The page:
WEB research on the gender differences in uniform loudness did come up with one study I had not thought about: The quickness of the female ear to respond to stimulus. It seams the cochlea of the female is stiffer than the male allowing faster response times. Mostly only the abstracts that talk about sensitivity and frequency range differences were public. One suggested the variances in the pinna were greater than the differences in the cochlea.
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Old 10th January 2012, 07:06 PM   #726
210 is offline 210  Germany
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Hallo!
I'm new in this thread.
With Fet-input, my amp produces harmonics (>-90dB) before clipping,
with bipolar just when it starts to clip. Is the FET current-weak ?
Btw. human hearing is optimized for speech recognition (transient).
Regards,
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Old 10th January 2012, 07:42 PM   #727
DF96 is offline DF96  England
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Quote:
Originally Posted by tvrgeek
We are using voltage amplifier with the assumption (faulty) it has the capacity to produce whatever current is required to maintain the voltage. The feedback tries very hard to make it so. So, I would not expect to see any voltage abnormality within the range of a scope on the output terminals.
If there is no difference in the voltage then there can be no difference in the sound (caused by the amp). Any current problems will necessarily cause a change in voltage, unless the amp has zero output impedance in which case there can be no current problems. Pano is right, unless your setup does not obey the laws of physics.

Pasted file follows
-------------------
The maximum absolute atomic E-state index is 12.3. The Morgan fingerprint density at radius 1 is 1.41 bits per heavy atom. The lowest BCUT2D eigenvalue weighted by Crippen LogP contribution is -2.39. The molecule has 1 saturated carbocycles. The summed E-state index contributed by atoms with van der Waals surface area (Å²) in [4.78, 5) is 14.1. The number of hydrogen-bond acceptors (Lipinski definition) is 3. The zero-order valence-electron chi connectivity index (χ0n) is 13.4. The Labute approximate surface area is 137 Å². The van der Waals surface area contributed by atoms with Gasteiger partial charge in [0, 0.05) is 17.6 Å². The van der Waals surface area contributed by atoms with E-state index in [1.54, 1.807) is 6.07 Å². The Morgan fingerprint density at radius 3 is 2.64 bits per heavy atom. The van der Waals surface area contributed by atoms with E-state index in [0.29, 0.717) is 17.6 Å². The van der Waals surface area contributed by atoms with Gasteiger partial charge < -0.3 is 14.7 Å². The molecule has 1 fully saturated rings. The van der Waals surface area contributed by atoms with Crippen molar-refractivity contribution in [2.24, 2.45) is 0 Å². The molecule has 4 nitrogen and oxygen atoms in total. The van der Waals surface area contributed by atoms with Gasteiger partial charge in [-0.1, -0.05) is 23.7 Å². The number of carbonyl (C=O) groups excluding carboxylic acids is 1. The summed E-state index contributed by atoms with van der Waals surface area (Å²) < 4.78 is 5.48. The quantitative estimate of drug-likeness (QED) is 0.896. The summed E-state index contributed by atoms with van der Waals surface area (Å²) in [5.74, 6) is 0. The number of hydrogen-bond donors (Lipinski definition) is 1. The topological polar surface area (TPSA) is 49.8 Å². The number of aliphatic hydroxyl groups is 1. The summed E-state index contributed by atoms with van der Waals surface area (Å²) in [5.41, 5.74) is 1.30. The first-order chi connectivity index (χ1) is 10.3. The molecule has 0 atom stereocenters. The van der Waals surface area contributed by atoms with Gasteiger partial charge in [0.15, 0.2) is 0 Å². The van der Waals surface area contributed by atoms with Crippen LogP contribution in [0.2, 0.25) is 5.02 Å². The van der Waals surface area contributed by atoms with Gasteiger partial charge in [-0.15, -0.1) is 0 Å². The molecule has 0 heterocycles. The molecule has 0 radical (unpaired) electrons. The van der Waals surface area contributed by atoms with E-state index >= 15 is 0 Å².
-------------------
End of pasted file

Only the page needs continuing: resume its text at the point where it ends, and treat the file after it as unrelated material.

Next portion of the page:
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Old 10th January 2012, 09:34 PM   #728
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tvgreek, try 2 signal generators, one controls VCA of another. Such way you can spot the differences in transients on oscilloscope screen, feeding your 4 KHz sine modulated by say 100 Hz squares.
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Old 10th January 2012, 09:55 PM   #729
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I share Sy's opinion (back on page 1, post #3).

But there is one area of audio amplification where there seems to be very little available research on the correlation between measurements and sound quality. That area is tube guitar amps, which are highly non-linear by design.

Large amounts of distortions of various sorts are actually desirable in this application. But I'm not aware of any scientific body of work that has made any attempt to quantify or qualify the types and amounts of these desirable distortions. It seems a "good sounding" tube amp is still designed mostly by cut-and-try, or by copying a previous design known to sound "good".